Health Law Daily No public disclosure bar where FCA allegations not similar to publicly disclosed allegations
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Wednesday, February 27, 2019

No public disclosure bar where FCA allegations not similar to publicly disclosed allegations

By Jeffrey H. Brochin, J.D.

Neither Recovery Audit Contractor (RAC) nor HHS Office of Inspector General (OIG) audits raised the scienter of fraud in a way that was similar to what a relator alleged in her False Claims Act (FCA) complaint, for purposes of the FCA’s public disclosure bar.

A federal district court in Illinois has ruled that the public disclosure bar did not apply where the disclosures made to the government in the course of a set of audits performed by a Recovery Audit Contractor (RAC) under contract with CMS and the HHS Office of the Inspector General (OIG) were not similar to those made by the relator, and they covered different time periods. Although disclosures made to the government are deemed to be public disclosures, the government audits did not contain facts establishing the essential elements of fraud (U.S. ex rel. Grazioso v. R1 RCM, Inc. February 22, 2019, Dow, R.).

Fees for inpatient recommendations. Between January 2010 and October 2013, the relator worked in the emergency department of a hospital in Washington, D.C., and she alleged that the operators of the hospital, Washington Hospital Center Corporation (WHC), and, MedStar Health Inc. (MedStar) had arranged with R1 RCM, Inc. (R1) to review WHC’s physicians’ decisions concerning the medical necessity of admitting patients for inpatient stays. Her FCA complaint alleged that since 2007, R1 entered into uniform "fees-for recommendations ‘concurrent review’ contracts" with over 250 hospitals in more than 30 states. Pursuant to those contracts, R1 allegedly used off-site reviewers to generate written "recommendations" purporting to justify the inpatient admission of federally-insured patients as to whom the hospitals’ own emergency departments and other staff physicians had previously determined did not meet the medical necessity requirements for an inpatient hospital stay. MedStar moved to dismiss for lack of jurisdiction or, in the alternative, for summary judgment, citing the public disclosure bar, however, for the reasons stated below, the court denied the motion.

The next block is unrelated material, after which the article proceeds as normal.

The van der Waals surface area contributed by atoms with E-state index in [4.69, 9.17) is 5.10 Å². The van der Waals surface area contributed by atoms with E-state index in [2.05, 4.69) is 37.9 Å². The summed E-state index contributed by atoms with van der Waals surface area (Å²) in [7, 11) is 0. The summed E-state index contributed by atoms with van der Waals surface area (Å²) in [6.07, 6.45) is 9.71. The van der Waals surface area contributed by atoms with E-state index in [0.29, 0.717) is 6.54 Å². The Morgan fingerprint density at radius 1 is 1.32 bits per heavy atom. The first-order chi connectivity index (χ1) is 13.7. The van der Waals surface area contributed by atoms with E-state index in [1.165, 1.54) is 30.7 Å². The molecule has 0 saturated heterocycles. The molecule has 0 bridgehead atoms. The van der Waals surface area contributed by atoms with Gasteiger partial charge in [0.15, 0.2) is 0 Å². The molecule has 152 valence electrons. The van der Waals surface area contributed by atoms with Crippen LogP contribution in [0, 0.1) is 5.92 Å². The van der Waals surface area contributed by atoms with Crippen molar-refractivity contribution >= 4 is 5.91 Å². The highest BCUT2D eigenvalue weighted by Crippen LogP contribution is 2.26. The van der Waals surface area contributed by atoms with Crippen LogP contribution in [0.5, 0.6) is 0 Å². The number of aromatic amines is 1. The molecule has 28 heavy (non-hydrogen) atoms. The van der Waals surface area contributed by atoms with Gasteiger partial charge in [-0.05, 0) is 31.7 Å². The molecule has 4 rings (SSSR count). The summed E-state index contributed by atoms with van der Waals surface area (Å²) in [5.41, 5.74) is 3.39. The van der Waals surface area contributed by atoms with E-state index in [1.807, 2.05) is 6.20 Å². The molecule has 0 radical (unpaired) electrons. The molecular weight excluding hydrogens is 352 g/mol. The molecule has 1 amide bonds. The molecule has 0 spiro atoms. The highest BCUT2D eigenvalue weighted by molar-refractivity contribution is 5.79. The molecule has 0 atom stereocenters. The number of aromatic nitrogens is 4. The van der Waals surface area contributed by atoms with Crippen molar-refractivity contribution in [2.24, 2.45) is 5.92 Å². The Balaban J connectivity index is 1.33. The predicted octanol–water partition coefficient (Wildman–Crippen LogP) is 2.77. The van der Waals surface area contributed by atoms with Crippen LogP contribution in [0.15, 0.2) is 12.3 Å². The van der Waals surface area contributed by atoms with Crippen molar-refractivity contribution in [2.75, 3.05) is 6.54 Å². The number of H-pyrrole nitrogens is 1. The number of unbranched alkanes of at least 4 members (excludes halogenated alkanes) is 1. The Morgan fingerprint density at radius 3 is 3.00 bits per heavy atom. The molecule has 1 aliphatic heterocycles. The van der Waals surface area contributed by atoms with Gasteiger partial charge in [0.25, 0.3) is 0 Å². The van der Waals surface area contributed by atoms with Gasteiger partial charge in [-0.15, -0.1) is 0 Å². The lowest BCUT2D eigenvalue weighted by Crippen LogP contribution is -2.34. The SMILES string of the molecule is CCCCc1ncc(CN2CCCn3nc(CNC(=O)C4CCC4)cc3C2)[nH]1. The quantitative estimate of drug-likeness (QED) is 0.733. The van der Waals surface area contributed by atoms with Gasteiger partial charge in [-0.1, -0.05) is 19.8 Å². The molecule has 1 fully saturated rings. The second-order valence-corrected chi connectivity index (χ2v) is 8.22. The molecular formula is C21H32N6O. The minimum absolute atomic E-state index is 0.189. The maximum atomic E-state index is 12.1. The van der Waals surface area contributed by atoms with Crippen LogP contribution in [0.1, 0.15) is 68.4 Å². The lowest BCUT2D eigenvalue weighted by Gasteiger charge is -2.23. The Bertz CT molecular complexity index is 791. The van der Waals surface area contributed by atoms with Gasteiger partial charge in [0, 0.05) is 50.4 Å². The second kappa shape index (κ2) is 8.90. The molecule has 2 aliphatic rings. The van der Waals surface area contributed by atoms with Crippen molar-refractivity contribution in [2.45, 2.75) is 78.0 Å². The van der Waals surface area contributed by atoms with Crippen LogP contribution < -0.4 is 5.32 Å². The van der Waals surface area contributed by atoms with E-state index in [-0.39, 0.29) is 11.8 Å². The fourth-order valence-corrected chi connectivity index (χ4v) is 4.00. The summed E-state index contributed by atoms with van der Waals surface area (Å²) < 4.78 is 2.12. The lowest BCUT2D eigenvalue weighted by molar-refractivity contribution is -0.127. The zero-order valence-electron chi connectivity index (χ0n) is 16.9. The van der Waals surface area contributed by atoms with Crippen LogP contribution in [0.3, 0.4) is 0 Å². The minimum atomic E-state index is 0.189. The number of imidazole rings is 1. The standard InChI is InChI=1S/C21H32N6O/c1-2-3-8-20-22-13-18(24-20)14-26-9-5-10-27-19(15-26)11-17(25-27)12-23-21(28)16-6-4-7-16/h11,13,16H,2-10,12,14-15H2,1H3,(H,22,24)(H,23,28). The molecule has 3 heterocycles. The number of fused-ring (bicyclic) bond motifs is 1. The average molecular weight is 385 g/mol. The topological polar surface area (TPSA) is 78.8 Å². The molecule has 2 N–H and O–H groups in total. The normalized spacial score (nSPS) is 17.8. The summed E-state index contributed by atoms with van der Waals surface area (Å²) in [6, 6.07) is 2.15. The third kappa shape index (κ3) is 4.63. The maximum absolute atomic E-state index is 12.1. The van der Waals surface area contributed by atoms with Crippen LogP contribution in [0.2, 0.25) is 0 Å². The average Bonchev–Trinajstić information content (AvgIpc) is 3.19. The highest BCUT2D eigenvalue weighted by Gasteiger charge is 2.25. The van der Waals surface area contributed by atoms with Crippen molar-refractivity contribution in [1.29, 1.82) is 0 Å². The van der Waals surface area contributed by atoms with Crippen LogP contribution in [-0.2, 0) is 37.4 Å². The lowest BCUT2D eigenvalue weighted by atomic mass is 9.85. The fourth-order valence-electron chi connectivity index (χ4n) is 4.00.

Government audits as disclosures. It was not disputed that prior to the relator filing suit in February 2013, certain public disclosures were made concerning WHC’s alleged misclassification of inpatients. The disclosures included a set of audits performed by an RAC and the OIG. The RAC audited medical records associated with more than 900 inpatient claims submitted by WHC to Medicare in order to audit whether WHC billed Medicare for inpatients who should have been placed in observation status and billed on an outpatient basis. By February 2013, RAC had reviewed 870 WHC inpatient claims and initially found 59.4 percent did not satisfy inpatient medical necessity criteria and should have been billed on an outpatient basis. MedStar publicly disclosed the RAC audits in its financial statements for fiscal year 2012.

The court noted that the Seventh Circuit has reasoned that since the purpose of a public disclosure is to alert the responsible authority that fraud may be afoot, the government’s possession of the information exposing a fraud is alone sufficient to trigger the public-disclosure bar, and, the Seventh Circuit has repeatedly construed the public disclosure bar as a jurisdictional one.

Negligently versus knowingly. The court cited precedent under which the DOJ’s threatening legal action has been held to be an explicit allegation of fraud to which the public disclosure bar undoubtedly applies. However, in the instant case, there were no allegations that any FCA claims against MedStar were ever contemplated, much less threatened or settled. Instead, the OIG’s final report showed that WHS did not provide a cause for its billing errors, but indicated that it identified an opportunity for education and improvement.

In keeping with the FCA’s scienter requirement, the public disclosure bar applies only in instances where one can infer, as a direct and logical consequence of the disclosed information, that the defendant knowingly—as opposed to negligently—submitted a false set of facts to the government. Here, the court was not persuaded that evidence that WHS made even a large number of incorrect assessments of the medical necessity for particular inpatient admissions was enough to support an inference that MedStar knowingly submitted false facts to the government. Accordingly, although the RAC and OIG audit findings constituted public disclosures, they were not of a nature to trigger the public disclosure bar, and the court therefore denied MedStar’s motion.

The case is No.: 1:13-cv-01194.

Attorneys: J. Brad Pigott (Pigott Reeves Johnson, P.A.) for Cherry Graziosi. Jesse A. Witten (Drinker Biddle & Reath LLP) for MedStar Health, Inc. Terra Reynolds (Latham & Watkins LLP) for R1 RCM, Inc.

Companies: MedStar Health, Inc.; R1 RCM, Inc.

MainStory: TopStory CaseDecisions IPPSNews CMSNews AuditNews BillingNews FraudNews PaymentNews PartANews ProgramIntegrityNews QuiTamNews RACNews IllinoisNews

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